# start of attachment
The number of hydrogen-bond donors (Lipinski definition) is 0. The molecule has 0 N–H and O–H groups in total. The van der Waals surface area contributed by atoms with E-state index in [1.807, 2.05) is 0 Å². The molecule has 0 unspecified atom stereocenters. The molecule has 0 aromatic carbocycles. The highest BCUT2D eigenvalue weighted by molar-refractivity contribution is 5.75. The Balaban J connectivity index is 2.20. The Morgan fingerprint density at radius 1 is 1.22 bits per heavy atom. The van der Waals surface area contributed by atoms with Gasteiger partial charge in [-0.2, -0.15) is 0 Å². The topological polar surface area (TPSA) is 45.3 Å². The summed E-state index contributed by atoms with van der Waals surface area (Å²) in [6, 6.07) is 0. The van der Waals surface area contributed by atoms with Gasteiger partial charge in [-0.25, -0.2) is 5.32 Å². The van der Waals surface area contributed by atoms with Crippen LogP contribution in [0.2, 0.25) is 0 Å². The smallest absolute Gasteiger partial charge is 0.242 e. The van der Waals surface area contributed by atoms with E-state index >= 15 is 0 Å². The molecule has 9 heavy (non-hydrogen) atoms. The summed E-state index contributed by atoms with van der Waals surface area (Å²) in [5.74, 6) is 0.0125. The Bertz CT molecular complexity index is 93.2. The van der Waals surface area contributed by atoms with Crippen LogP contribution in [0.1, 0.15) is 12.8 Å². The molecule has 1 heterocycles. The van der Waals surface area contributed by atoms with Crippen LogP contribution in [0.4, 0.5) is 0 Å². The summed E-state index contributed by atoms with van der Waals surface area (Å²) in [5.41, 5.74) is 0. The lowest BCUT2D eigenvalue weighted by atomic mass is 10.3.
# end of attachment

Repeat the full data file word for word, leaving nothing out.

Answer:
The number of hydrogen-bond donors (Lipinski definition) is 0. The molecule has 0 N–H and O–H groups in total. The van der Waals surface area contributed by atoms with E-state index in [1.807, 2.05) is 0 Å². The molecule has 0 unspecified atom stereocenters. The molecule has 0 aromatic carbocycles. The highest BCUT2D eigenvalue weighted by molar-refractivity contribution is 5.75. The Balaban J connectivity index is 2.20. The Morgan fingerprint density at radius 1 is 1.22 bits per heavy atom. The van der Waals surface area contributed by atoms with Gasteiger partial charge in [-0.2, -0.15) is 0 Å². The topological polar surface area (TPSA) is 45.3 Å². The summed E-state index contributed by atoms with van der Waals surface area (Å²) in [6, 6.07) is 0. The van der Waals surface area contributed by atoms with Gasteiger partial charge in [-0.25, -0.2) is 5.32 Å². The van der Waals surface area contributed by atoms with Crippen LogP contribution in [0.2, 0.25) is 0 Å². The smallest absolute Gasteiger partial charge is 0.242 e. The van der Waals surface area contributed by atoms with E-state index >= 15 is 0 Å². The molecule has 9 heavy (non-hydrogen) atoms. The summed E-state index contributed by atoms with van der Waals surface area (Å²) in [5.74, 6) is 0.0125. The Bertz CT molecular complexity index is 93.2. The van der Waals surface area contributed by atoms with Crippen LogP contribution in [0.1, 0.15) is 12.8 Å². The molecule has 1 heterocycles. The van der Waals surface area contributed by atoms with Crippen LogP contribution in [0.4, 0.5) is 0 Å². The summed E-state index contributed by atoms with van der Waals surface area (Å²) in [5.41, 5.74) is 0. The lowest BCUT2D eigenvalue weighted by atomic mass is 10.3.